The only foothold for Ukraine here is that the UN Court has obliged Russia to observe the rights of Crimean Tatars, to respect their organizations (including their Mejlis, an organization banned in Russia) and to guarantee teaching in Ukrainian in Crimea. As you may know, the devil is in the details: the point here is that by urging Russia to respect the rights of Crimean Tatars and Ukrainians the UN Court has de facto recognized its jurisdiction in Crimea.
On June 30, the Arbitration Institute of the Stockholm Chamber of Commerce is to pass a verdict on Naftogaz-Gazprom mutual claims concerning the contract signed in 2009. The total sum of the claims is $60bn. According to Naftogaz’s Commercial Manager Yuri Vitrenko, if Naftogaz loses the case, it will have to sell its assets, including its gas production license and its fuel stock, while the Ukrainians may face a new rise in tariffs and even gas shortages. As of Sept 2016, Naftogaz had already spent 14.5mn EUR on its Norwegian lawyers.
Ukraine vs Yanukovych’s team
In Aug 2014, Petro Poroshenko said that there were 27 former Ukrainian government officials on Interpol’s wanted list. Today, that list contains no single Ukrainian name. In Mar 2017, Interpol removed from its list Viktor Yanukovych, his son Oleksandr, former Secretary of the Security Council Andriy Klyuyev, former Energy Minister Eduard Stavitsky, former Head of the National Bank Serhiy Arbuzov and former MP Oleksandr Onychenko.
The problem is that the office of Prosecutor General Yuri Lutsenko has so far presented no serious arguments to prove the guilt of Yanukovych and his team and thereby has proved the illegitimacy of the current Kiev regime.
In Oct 2016, the European Court of Justice ruled that Ukraine had to pay Yanukovych and his son 6.3mn UAH as compensation for the money they had spent in court in order to dispute the EU’s sanctions. The Court admitted that the EU’s sanctions were groundless. But later, in Mar 2017, the EU Council prolonged the sanctions thereby giving the Kiev regime a pretext to refuse to pay the compensation.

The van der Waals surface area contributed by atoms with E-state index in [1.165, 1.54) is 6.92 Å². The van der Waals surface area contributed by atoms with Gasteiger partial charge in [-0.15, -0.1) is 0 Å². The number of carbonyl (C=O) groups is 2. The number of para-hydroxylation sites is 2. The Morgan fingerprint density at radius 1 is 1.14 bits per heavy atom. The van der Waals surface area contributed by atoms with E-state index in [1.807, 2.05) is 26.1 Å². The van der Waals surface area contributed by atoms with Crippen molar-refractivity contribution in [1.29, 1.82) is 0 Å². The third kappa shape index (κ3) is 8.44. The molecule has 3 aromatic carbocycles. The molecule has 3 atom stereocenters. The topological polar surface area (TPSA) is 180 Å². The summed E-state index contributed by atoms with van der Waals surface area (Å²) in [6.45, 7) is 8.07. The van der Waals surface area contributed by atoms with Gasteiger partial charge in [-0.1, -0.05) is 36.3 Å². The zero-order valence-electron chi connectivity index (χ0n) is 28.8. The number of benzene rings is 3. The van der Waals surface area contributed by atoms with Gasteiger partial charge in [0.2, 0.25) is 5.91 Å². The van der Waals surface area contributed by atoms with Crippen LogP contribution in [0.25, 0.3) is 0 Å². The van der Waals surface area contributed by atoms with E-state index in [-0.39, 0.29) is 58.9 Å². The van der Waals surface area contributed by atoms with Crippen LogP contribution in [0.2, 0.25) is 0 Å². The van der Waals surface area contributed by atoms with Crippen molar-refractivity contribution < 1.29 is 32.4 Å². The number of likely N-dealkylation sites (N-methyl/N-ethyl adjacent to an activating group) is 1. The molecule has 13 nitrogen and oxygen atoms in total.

Ukraine vs ECHR
Ukraine is the anti-leader in terms of the number of claims filed against it to the European Court of Human Rights. No surprise that the candidate for Ukraine’s ombudsman Andriy Mamalyga admits that his country has one of the poorest human rights situations in Europe.
As of Dec 31, 2016, there were 18,131 claims filed against Ukraine to the European Court of Human Rights (including 3,900 claims filed by people displaced from Donbass). That accounted for 22.8% of all the Court’s cases. A year before, Ukraine was also in the lead with 13,900 claims or 21.4% of all claims.
In 2016, the European Court of Human Rights obliged Ukraine to pay 1.2mn EUR in compensation. But the Kiev regime is reluctant to pay. As a result, each fifth unpaid verdict of the Court is an anti-Ukrainian verdict.
The incompetence and the legal nihilism of the Ukrainian authorities have already become a proverbial story. Today, Ukraine’s major problem is that it is ruled by kleptomaniacs. So, sooner or later, the country will face a bankruptcy – no matter how many claims against Russia and Gazprom its current regime is still going to lay.
Denis Gayevsky, Kiev